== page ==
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Innovation through adversity: tricks of the horticultural trade
- Austin, D.
- Acta horticulturae 2017 no.1174 pp. 69-72
- developed countries, horticulture, horticulturists, industry, trade, Australia, Egypt, Israel, Jordan, Nepal, Solomon Islands, South Africa, South East Asia, Tanzania, Turkey (country)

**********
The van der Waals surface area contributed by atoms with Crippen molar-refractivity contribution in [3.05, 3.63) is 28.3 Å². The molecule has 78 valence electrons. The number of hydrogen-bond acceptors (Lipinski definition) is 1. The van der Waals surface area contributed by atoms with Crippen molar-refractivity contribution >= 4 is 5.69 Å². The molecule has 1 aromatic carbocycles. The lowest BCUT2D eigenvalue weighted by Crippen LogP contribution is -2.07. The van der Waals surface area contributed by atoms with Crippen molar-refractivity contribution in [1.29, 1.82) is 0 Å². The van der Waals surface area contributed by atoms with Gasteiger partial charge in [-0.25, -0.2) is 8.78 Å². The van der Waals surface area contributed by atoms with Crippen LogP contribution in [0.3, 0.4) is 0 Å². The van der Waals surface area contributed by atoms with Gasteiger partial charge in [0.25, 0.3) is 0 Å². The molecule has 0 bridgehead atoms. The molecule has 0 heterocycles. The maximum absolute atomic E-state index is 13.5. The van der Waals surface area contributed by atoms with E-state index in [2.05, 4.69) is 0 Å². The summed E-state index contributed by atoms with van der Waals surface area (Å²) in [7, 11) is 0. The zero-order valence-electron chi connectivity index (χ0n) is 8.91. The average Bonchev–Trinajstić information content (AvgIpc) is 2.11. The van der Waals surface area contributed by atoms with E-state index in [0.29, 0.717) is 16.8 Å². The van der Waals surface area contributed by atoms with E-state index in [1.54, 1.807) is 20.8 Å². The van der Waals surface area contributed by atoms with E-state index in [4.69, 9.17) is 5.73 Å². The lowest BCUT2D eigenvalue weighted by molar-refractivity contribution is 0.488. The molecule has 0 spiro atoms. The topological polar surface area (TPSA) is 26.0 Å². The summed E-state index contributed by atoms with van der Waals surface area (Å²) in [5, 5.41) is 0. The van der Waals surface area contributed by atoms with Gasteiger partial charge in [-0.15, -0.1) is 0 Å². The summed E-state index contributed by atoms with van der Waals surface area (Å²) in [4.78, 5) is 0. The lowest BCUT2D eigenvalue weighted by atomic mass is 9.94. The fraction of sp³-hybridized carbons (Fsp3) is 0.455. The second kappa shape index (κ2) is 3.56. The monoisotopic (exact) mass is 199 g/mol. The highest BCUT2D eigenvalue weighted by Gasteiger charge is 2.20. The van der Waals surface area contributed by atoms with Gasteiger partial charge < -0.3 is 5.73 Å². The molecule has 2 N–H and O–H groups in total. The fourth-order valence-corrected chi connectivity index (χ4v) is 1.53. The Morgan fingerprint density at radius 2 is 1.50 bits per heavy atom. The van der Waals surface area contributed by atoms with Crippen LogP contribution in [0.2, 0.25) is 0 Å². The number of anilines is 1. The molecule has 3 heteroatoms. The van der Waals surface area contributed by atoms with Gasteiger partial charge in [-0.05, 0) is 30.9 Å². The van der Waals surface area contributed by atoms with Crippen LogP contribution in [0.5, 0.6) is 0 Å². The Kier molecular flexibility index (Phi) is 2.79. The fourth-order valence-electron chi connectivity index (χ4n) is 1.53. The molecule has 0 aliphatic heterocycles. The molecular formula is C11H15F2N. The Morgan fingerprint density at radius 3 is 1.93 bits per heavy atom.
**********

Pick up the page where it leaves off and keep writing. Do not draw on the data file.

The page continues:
- Often underrated, the horticulture industry is one of diverse opportunities and one which accommodates some of the most innovative problem solvers of any industry in operation today. The purpose of this report is to both share some of my experiences with such opportunities and innovation but also spur discussion and creativity within the International Plant Propagators’ Society’s members. The intention is to achieve this by showcasing what can be accomplished in horticultural production in situations where little or no conventional resources are available and to then pose the question of what could be achieved when taking these ideas and innovations and combining them with the means and resources available in developed countries like Australia. The visual content of this report has been collected over the last seven years during a period of international placements focused on production horticulture. A pursuit I would not have started if not for IPPS who in 2009 granted me the opportunity to participate in the Australian region of IPPS’s South African Exchange Program. This exchange allows participants to see first-hand, the contrasts in the nursery industry in South Africa and sparked a continuing pursuit for travel and horticulture research internationally. In subsequent years leading to this presentation I have found opportunities from scholarships to volunteer work to study and work in horticulture in locations including: Tanzania, Nepal, Solomon Islands, South East Asia, Israel, Turkey, Jordan and Egypt. All of these opportunities and more can be accessed with relative ease and I strongly encourage any inclined horticulturalist to look into such opportunities as they are largely underutilised.